A brief investigation has revealed to me some very encouraging facts of this system. Most importantly, never could a government be elected to a “false” majority again, with less that 50 per cent of the vote. If a party receives 40 per cent of the vote (as did the Yukon Party in our last election), it would receive approximately 40 per cent of the seats (instead of a majority with 100 per cent of the power). The NDP and the Liberals (and independents) would receive a proportional number of seats reflective of the percentage of the vote that they acquired.
Because a majority of voters seldom support a single party, rarely under such a voting system is a party elected to a majority. Thus, parties have to negotiate, compromise and co-operate to form a government and pass legislation. This means the will of most of the people (because all elected parties are represented and participating) is being expressed – something, I would think, that more closely meets the above mentioned definition of democracy.
One of the most beautiful things of this voting system is that there are almost no wasted votes. Everyone can point to someone in government that is representative of their vote and actively participating for them. This means our participation does not end at the ballot box, as when the candidate we voted for did not get elected. This encourages a much stronger voter turnout, something that has been steadily dropping in Canada, at least since the 1980s.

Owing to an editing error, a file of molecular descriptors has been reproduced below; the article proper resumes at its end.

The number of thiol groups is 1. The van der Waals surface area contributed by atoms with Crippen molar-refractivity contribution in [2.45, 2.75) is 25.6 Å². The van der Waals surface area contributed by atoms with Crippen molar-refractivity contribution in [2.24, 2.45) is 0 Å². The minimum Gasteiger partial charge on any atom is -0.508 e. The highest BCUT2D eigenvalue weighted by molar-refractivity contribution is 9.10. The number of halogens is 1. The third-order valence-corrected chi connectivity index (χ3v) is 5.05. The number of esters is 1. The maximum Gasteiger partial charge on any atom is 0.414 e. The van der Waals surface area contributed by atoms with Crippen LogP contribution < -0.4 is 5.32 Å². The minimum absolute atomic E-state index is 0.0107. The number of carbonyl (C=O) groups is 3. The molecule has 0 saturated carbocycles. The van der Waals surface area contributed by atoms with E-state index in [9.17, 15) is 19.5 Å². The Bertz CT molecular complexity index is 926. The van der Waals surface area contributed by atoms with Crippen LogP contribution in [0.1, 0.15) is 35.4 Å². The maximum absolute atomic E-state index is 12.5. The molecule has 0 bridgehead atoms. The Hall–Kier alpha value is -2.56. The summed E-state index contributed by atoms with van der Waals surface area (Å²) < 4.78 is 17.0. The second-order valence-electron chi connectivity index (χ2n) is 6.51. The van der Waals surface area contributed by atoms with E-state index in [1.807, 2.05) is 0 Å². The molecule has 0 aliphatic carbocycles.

It was surprising to me to find how widely used this voting system is around the world. Seventy-five democracies have adopted a proportional representational system, including most European countries and the major nations of the Americas. In fact, Canada is one of only three Western democracies that has not adopted this more advanced and fairer system.
I realize change can be intimidating, but isn’t it time we too took the really very simple but huge social evolutionary leap, and left this antiquated voting system behind?